Having read much about this zoo, both anti-zoo biased and realistic, recently in the zoo press, I thought I would see for myself, as a neutral observer, what state the collection is really in.
Famously, the Giardino Zoologico Di Roma is one of the several zoos partially designed by Carl Hagenbeck . At one time the gardens contained a considerable diversity of species but the recent changes in the staffing at management level and the subsequent alterations thus brought about dictated that over 1/3 of the species held have been re-homed in other collections or otherwise disposed of.
So what does the animal collection consist of? Well, as one might expect, the commoner species (those which are becoming increasingly rare in captivity, certainly in Britain) predominate. Of course there are many of the ‘charismatic mega-fauna’ here, or ‘ABC zoo animals’ if you prefer, as this collections aims were, until the recent changes, scientifically and recreationally driven, rather than conservation being the zoos primary function. I would not be surprised if the zoos mission statement has been reviewed with the recent overhaul.
From the main entrance gate, one is faced with the elephant house, a huge crumbling structure. Until relatively recently there were both species of Elephants, both of Hippopotamus and both Indian and Black Rhinoceros in here. Now, the public are no longer allowed inside, huge cracks criss-cross the exterior of the building and there are even patches of brickwork showing through where the concrete work has fallen away. Animal-wise, there is a single African Elephant, three Asians and a pair of Common Hippopotamuses. In all fairness, I believe the house would have been quite cramped in the past. The paddocks once used for the Rhinos and Hippos are decidedly narrow and are now interconnected for the use of the Hippos. The Elephants yards are concrete, moated and are not over-large.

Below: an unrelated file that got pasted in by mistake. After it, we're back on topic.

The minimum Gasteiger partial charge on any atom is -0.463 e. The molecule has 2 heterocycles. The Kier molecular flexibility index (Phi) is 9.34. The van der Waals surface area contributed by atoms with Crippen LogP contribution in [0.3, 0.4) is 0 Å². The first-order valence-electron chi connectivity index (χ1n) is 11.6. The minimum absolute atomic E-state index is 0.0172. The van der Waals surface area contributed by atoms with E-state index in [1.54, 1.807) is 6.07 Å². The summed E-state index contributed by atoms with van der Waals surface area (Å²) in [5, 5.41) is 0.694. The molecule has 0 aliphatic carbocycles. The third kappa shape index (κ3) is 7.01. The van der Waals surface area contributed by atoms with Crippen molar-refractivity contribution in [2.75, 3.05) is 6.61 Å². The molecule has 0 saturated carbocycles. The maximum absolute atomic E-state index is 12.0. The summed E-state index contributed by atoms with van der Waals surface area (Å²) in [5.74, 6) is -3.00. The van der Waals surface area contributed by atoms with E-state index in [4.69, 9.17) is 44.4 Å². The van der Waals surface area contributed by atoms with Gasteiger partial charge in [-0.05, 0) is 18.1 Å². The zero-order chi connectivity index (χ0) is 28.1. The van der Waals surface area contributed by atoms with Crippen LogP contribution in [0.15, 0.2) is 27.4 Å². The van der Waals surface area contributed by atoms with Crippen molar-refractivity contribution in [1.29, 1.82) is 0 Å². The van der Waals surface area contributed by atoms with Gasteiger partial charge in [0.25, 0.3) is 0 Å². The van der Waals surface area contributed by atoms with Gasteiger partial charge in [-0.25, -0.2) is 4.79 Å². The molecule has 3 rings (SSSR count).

In common with a surprising number of other zoos, a road bisects Rome zoo. Visitors have to pass through a tunnel to reach a smaller area of the gardens that appear to have been added to the original site (where the bulk of the collection is housed). Remaining in the main portion of the grounds, there are several animal houses open for inspection by visitors. There is an ape house, which contains Orangs, Gorillas and Chimpanzees. The cages are thickly barred and, especially in the case of the Chimpanzees (which were barely discernable), rather dark and gloomy. Despite these seemingly primitive conditions, the animals do breed; even the Gorillas have bred in the past. There are several houses for ungulates, mostly following the original design of a small central house with a series of wedge-shaped paddocks radiating out from it. At one time, evidently, there was a considerable number of species held but at present there are a few individuals of Eland, Sitatunga and Nilgai. The Cattle House, which follows the latter design also, contains both species of Bison, Banteng and, most interestingly, a couple of hybrids between the two species of Bison. In the near vicinity there are rows of small paddocks lining the border of this part of zoo, many of which have been interconnected housing a few species of deer such as Red and Axis.